- This story originally appeared in the July 2023 issue of COMO Magazine.
Shannon Webster’s work creates a window into the mind of the artist and his community.
If you’ve visited the North Village area, you’ve probably marveled at the colorful, expansive mural in Wabash Alley. At 70 feet by 30 feet, the Wishes and Reflections mural was created to represent Columbia’s past and its present.
The large tree in the mural depicts real messages from real people, all of which reflect personal and public wishes for a happier, brighter future. Next to the tree is a figurative window into Columbia’s culture, including representations of the Tiger Hotel, Ernie’s Diner, Columbia’s City Hall, Jesse Hall, and the Mizzou Columns. The artist behind Wishes and Reflections is Shannon Webster, who has an art studio and gallery in the heart of the district at 1023 E. Walnut St.
Webster says the mural first took form on his computer.
“I took a picture of a big, blank brick wall and started looking at tons and tons of concepts. That wish tree,” Webster explains, “I wanted something meaningful: I wanted to have something to tie it to.” The “wish tags” connected to the tree also came as feedback from others.
“There was such a wide range of things people wanted to add,” he adds, noting that the range of emotions, hopes, and prayers added to the role the mural serves.
Originally from Boonville, Webster is known for his use of different mediums — including oil paint, acrylic paint, and mixed media — and his work frequently highlights architecture and technical structures. He enjoys using texture, color, and different materials to illustrate the places he’s been and the way he sees those places. Webster chooses the materials to create a piece based on the mood he’s trying to create.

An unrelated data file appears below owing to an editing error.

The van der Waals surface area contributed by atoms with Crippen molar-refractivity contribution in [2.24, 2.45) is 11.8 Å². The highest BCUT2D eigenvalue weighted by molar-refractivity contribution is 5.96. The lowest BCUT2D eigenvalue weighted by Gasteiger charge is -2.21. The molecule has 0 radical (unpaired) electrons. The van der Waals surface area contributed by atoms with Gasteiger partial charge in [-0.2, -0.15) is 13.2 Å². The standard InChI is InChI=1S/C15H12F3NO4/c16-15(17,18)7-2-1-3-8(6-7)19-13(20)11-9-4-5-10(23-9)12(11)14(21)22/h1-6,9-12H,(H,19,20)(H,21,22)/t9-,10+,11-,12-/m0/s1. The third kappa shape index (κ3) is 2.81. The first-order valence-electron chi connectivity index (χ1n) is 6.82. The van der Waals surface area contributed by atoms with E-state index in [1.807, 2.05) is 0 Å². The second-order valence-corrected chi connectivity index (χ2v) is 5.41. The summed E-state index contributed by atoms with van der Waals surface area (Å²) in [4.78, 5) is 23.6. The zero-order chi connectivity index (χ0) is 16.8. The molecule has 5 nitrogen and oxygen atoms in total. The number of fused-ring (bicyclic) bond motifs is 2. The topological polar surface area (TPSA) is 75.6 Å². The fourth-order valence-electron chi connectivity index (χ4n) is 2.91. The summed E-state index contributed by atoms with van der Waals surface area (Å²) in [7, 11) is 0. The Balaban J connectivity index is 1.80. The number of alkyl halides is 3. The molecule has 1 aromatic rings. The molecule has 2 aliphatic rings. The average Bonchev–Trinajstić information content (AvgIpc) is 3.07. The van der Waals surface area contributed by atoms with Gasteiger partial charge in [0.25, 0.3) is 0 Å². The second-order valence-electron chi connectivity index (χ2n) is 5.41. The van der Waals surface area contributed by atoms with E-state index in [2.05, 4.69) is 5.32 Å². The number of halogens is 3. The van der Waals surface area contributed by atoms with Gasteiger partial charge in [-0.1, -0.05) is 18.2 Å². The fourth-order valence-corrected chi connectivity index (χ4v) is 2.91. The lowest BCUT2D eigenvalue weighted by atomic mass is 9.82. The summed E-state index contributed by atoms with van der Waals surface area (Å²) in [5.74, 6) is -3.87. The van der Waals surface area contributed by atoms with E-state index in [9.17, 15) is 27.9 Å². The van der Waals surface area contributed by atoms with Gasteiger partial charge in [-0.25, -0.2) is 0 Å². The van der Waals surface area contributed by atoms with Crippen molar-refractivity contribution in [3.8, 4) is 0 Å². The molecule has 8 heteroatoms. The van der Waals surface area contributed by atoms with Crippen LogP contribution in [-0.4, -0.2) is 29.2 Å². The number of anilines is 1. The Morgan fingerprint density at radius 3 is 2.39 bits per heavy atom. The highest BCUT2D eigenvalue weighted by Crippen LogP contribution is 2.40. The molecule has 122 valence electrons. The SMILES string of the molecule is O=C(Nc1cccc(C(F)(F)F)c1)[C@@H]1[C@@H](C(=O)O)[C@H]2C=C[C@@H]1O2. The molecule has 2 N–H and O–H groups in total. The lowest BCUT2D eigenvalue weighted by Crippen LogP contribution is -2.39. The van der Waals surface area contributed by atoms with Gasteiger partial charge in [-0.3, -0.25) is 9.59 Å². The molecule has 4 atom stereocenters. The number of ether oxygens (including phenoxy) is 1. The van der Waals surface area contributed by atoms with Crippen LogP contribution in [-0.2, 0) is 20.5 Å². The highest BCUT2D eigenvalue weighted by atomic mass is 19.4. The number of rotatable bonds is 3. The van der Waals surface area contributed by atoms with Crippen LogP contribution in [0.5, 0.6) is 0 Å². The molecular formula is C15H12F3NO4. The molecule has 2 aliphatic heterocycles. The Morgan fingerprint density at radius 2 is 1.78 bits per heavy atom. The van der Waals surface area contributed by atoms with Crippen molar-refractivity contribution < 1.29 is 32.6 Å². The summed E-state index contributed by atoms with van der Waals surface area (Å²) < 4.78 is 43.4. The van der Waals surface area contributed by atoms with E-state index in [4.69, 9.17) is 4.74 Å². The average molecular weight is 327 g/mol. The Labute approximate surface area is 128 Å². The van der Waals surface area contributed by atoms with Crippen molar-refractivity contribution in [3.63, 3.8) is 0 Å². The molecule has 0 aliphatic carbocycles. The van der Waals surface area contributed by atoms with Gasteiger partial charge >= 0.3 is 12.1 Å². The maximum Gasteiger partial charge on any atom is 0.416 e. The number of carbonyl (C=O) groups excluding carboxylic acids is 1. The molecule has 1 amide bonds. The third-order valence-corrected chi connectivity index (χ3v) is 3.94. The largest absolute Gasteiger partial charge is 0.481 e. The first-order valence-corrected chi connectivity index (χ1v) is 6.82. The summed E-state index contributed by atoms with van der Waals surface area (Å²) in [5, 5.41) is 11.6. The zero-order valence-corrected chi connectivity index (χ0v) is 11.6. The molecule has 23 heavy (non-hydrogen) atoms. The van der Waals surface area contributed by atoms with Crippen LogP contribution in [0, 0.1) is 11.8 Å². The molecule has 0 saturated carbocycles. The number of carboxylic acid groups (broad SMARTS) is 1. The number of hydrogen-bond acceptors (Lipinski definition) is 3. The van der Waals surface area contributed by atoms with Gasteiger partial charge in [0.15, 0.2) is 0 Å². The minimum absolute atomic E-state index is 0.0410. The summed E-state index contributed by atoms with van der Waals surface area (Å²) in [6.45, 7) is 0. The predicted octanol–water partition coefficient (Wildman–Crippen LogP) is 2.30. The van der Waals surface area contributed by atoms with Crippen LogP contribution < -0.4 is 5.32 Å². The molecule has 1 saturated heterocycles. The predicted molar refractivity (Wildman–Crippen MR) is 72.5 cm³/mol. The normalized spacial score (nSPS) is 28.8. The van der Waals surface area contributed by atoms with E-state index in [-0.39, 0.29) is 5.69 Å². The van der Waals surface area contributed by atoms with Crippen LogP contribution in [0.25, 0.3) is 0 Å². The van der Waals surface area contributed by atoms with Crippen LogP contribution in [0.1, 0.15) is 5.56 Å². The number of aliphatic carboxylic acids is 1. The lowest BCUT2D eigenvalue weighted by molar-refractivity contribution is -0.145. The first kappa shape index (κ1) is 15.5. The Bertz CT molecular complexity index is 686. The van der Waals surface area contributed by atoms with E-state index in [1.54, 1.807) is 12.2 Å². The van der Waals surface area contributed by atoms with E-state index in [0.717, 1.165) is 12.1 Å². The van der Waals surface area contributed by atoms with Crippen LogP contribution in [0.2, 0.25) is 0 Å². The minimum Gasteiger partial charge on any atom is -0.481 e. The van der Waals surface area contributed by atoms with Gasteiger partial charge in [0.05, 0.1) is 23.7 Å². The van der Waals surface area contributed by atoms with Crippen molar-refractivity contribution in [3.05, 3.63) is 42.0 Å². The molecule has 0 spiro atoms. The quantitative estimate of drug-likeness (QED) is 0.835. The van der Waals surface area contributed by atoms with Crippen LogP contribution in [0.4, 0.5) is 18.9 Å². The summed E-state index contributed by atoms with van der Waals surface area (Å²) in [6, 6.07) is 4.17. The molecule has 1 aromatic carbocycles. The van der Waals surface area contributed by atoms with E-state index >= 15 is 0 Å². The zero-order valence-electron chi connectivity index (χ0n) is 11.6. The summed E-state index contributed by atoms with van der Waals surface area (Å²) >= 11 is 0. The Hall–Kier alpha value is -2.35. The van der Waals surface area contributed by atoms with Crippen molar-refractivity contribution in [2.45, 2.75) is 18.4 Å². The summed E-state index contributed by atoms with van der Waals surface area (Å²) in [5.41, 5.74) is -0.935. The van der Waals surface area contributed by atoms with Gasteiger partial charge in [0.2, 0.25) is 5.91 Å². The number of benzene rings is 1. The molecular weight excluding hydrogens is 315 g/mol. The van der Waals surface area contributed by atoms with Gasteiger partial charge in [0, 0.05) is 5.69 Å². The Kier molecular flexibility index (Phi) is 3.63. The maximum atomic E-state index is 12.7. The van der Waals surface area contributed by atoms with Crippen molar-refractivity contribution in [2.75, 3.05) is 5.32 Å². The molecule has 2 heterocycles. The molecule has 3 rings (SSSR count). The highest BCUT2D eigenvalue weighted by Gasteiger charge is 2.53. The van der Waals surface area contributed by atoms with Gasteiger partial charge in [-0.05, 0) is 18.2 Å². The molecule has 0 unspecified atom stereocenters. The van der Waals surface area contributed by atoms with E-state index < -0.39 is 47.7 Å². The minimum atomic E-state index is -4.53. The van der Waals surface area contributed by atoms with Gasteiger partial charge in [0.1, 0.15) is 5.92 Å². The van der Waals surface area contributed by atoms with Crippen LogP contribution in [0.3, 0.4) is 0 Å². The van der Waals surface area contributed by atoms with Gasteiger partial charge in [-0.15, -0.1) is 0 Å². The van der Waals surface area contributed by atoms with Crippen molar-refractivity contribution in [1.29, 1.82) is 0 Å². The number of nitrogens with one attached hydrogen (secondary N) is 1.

Inspiration and influence from a young age helped guide him toward the pieces he creates now.
“I can remember, even back in third grade, that I loved to draw,” Webster says. “So that’s what I did. And then the older you get, you start expanding your skills and stuff. Then I won a few little art contests for kids, and I got a lot of encouragement from teachers. I had some really good teachers, and I think a lot of kids stop doing art in fifth or sixth grade, and that encouragement really solidified for me that I was going to be some kind of an artist.”
Indeed, Webster says that one of his breakthrough moments happened at a young age. He describes an exercise that an art teacher presented to him when he was in fifth grade, in which the teacher provided her students with an abstract illustration — a wavy line, for example — and asked her students to use their imaginations to create something unique.
“Up until then, I was just somebody else who was drawing,” Webster says. “This one assignment, it’s such a simple idea, but it taught me that I didn’t have to do what everybody else is doing. An object, or a concept, can turn into something unique and personal. I remember it to this day.”
Webster also houses his design business in his studio: he works to create artwork for national brands, and he works with the University of Missouri Museum, also serving on its board.
Shannon Webster Studio & Gallery